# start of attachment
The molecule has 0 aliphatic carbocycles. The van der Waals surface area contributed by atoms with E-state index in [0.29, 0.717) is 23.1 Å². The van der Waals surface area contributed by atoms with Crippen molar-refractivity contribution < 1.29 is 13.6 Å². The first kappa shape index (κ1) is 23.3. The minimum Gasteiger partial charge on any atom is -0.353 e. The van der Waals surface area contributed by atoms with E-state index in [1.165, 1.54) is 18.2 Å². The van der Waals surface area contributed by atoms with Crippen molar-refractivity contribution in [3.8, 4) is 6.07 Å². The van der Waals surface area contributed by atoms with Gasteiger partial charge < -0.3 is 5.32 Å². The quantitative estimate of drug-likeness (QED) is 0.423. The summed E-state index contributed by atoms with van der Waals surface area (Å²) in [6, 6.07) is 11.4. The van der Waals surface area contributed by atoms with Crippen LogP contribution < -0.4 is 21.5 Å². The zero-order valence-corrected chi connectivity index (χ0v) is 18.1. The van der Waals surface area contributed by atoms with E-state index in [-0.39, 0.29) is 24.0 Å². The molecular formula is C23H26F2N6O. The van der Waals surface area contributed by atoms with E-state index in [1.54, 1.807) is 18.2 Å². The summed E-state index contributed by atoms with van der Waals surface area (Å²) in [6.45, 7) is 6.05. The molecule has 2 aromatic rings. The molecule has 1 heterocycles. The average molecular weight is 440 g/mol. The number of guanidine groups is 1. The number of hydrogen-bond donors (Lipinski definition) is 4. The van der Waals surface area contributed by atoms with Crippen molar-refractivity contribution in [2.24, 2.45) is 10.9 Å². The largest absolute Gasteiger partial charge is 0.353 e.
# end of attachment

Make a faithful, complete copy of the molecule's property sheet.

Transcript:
The molecule has 0 aliphatic carbocycles. The van der Waals surface area contributed by atoms with E-state index in [0.29, 0.717) is 23.1 Å². The van der Waals surface area contributed by atoms with Crippen molar-refractivity contribution < 1.29 is 13.6 Å². The first kappa shape index (κ1) is 23.3. The minimum Gasteiger partial charge on any atom is -0.353 e. The van der Waals surface area contributed by atoms with E-state index in [1.165, 1.54) is 18.2 Å². The van der Waals surface area contributed by atoms with Crippen molar-refractivity contribution in [3.8, 4) is 6.07 Å². The van der Waals surface area contributed by atoms with Gasteiger partial charge < -0.3 is 5.32 Å². The quantitative estimate of drug-likeness (QED) is 0.423. The summed E-state index contributed by atoms with van der Waals surface area (Å²) in [6, 6.07) is 11.4. The van der Waals surface area contributed by atoms with Crippen LogP contribution < -0.4 is 21.5 Å². The zero-order valence-corrected chi connectivity index (χ0v) is 18.1. The van der Waals surface area contributed by atoms with E-state index in [-0.39, 0.29) is 24.0 Å². The molecular formula is C23H26F2N6O. The van der Waals surface area contributed by atoms with E-state index in [1.54, 1.807) is 18.2 Å². The summed E-state index contributed by atoms with van der Waals surface area (Å²) in [6.45, 7) is 6.05. The molecule has 2 aromatic rings. The molecule has 1 heterocycles. The average molecular weight is 440 g/mol. The number of guanidine groups is 1. The number of hydrogen-bond donors (Lipinski definition) is 4. The van der Waals surface area contributed by atoms with Crippen molar-refractivity contribution in [2.24, 2.45) is 10.9 Å². The largest absolute Gasteiger partial charge is 0.353 e.